The fast food counter will be the latest place to accept plastic with the roll-out of a program that enables the Subway chain to take low- ticket transactions using credit, debit or relationship cards at as many as 2,000 of its franchises. Though the program seems a prime target for smart card use, the parties say they didn't even consider chip technology.

Smoky Mountain Technologies (SMT), a subsidiary of Unicomp, has teamed with First Tennessee National Corp. to enable card-based transactions at Subway stores using SMT's StoreKare for Subway point-of-sale (POS) software.

Subway will be the first fast-food chain to accept credit and debit cards on a widespread basis when the program is beta tested in late July. "It's like a balloon waiting to pop," says Harry Hargens, vp of sales and marketing at SMT. "One of the majors like McDonalds or Burger King or Wendy's will make a decision, 'Yes, we're going to do this,' and then there'll be a stampede."

The relationship card will help drive target marketing programs, with Subway culling age, income, family size and zip code statistics when customers sign up. Though Subway corporate hasn't yet approved an official roll-out, Hargens says the detailed sales reports generated with the data will be invaluable. Individual franchises will have the option of creating magnetic stripe relationship cards or using paper cards with a number that can be manually entered into the POS reader at each store.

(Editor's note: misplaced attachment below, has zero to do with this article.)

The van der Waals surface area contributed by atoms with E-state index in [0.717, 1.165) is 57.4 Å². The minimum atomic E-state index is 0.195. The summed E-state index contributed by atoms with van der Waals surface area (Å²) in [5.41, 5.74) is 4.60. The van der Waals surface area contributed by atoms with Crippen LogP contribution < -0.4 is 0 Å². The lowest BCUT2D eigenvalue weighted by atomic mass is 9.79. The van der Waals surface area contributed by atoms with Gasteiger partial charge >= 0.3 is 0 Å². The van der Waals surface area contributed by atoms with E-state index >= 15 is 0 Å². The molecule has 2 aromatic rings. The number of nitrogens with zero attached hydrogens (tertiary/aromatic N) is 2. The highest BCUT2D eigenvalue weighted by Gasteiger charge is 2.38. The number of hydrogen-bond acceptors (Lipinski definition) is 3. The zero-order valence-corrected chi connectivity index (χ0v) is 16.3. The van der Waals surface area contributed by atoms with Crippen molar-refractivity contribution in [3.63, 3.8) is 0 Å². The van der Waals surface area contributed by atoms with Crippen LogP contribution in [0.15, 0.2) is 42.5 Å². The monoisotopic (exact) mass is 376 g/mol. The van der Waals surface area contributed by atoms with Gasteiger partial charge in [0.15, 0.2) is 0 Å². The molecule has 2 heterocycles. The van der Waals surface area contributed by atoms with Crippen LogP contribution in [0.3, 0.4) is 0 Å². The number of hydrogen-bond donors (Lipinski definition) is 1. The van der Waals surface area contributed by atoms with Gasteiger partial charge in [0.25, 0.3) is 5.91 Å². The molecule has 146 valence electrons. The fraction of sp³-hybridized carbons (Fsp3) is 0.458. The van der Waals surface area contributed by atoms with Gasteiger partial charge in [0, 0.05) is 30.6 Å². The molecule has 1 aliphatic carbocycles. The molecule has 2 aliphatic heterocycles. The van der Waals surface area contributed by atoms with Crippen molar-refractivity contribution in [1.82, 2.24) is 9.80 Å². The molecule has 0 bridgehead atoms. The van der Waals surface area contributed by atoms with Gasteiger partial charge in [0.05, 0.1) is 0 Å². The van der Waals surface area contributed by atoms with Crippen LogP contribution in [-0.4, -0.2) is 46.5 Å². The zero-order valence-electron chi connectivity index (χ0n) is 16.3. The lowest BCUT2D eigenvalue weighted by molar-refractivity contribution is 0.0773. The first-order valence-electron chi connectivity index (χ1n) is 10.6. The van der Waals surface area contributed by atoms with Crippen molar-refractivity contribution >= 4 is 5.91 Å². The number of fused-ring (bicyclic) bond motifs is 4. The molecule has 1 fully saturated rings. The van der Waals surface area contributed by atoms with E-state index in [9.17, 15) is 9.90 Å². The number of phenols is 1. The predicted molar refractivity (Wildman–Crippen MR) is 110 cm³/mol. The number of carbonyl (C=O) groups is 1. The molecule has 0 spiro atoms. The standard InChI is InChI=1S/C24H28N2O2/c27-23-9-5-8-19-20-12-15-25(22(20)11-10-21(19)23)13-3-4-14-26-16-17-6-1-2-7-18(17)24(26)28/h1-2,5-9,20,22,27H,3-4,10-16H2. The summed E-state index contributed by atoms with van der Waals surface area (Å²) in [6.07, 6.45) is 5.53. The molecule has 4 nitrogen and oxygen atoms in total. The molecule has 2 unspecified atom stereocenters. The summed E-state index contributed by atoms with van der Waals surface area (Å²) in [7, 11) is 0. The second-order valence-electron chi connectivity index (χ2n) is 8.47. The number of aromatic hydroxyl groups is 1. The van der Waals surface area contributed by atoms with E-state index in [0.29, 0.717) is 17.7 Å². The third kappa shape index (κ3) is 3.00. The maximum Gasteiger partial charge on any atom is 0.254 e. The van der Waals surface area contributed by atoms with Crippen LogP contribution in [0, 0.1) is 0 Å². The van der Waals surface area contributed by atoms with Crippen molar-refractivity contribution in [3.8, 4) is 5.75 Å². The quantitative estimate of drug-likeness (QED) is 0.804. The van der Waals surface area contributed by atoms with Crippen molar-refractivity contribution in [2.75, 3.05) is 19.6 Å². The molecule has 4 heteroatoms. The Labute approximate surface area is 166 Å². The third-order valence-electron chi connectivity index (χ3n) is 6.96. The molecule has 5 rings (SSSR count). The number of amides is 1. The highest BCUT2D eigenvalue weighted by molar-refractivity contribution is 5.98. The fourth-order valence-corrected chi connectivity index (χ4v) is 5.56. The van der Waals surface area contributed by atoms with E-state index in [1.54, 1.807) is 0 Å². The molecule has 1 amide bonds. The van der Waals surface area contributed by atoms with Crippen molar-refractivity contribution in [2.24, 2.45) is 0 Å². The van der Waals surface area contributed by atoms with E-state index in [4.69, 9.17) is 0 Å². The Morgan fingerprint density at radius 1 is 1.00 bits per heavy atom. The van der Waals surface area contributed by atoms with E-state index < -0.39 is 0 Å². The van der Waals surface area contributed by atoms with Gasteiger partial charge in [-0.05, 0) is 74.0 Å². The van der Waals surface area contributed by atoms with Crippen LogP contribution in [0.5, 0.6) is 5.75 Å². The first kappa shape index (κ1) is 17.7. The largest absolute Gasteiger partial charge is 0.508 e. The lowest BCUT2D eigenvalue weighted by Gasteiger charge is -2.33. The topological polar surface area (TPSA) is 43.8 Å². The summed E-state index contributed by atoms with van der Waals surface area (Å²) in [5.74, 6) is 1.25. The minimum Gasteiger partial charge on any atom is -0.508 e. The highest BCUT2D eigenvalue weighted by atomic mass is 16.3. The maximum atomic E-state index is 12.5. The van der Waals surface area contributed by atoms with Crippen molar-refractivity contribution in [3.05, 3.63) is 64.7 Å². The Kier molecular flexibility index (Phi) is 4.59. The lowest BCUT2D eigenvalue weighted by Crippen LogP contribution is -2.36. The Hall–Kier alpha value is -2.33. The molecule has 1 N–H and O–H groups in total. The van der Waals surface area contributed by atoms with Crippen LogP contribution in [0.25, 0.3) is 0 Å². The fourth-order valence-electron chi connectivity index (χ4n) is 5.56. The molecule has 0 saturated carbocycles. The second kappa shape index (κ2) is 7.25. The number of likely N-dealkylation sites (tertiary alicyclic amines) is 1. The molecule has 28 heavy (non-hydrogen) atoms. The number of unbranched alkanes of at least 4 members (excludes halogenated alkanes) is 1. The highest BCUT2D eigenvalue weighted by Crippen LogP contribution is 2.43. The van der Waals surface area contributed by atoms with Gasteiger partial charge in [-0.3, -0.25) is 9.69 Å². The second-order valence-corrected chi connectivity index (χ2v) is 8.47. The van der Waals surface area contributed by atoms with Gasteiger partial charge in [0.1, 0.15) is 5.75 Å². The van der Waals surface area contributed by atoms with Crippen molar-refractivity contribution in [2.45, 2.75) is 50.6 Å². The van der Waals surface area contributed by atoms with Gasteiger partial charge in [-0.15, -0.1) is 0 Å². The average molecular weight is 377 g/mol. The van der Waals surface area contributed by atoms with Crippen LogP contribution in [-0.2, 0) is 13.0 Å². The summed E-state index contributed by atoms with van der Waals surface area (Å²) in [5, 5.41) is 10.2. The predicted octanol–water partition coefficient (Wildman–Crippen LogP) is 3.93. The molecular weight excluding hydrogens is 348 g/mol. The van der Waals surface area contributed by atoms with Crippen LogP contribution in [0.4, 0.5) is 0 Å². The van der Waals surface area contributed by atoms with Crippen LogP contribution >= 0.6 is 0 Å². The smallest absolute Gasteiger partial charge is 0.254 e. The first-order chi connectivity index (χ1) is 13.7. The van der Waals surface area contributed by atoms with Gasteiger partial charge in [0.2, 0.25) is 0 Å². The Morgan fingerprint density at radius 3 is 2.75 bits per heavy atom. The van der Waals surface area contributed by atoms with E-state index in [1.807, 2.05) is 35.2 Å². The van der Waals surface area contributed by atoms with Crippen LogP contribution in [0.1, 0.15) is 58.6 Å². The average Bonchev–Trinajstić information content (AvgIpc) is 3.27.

And though many have predicted that smart cards would be the answer to merchants' and financial services companies' desire for relationship strategies, Hargens says the instrument was too expensive to consider. Says Steve Demaree, svp of First Tennessee Merchant Services division, "We aren't waiting for the chip card. Until we can economically bring the chip card to the merchant community, we're going to utilize what we have available to us."--sausner

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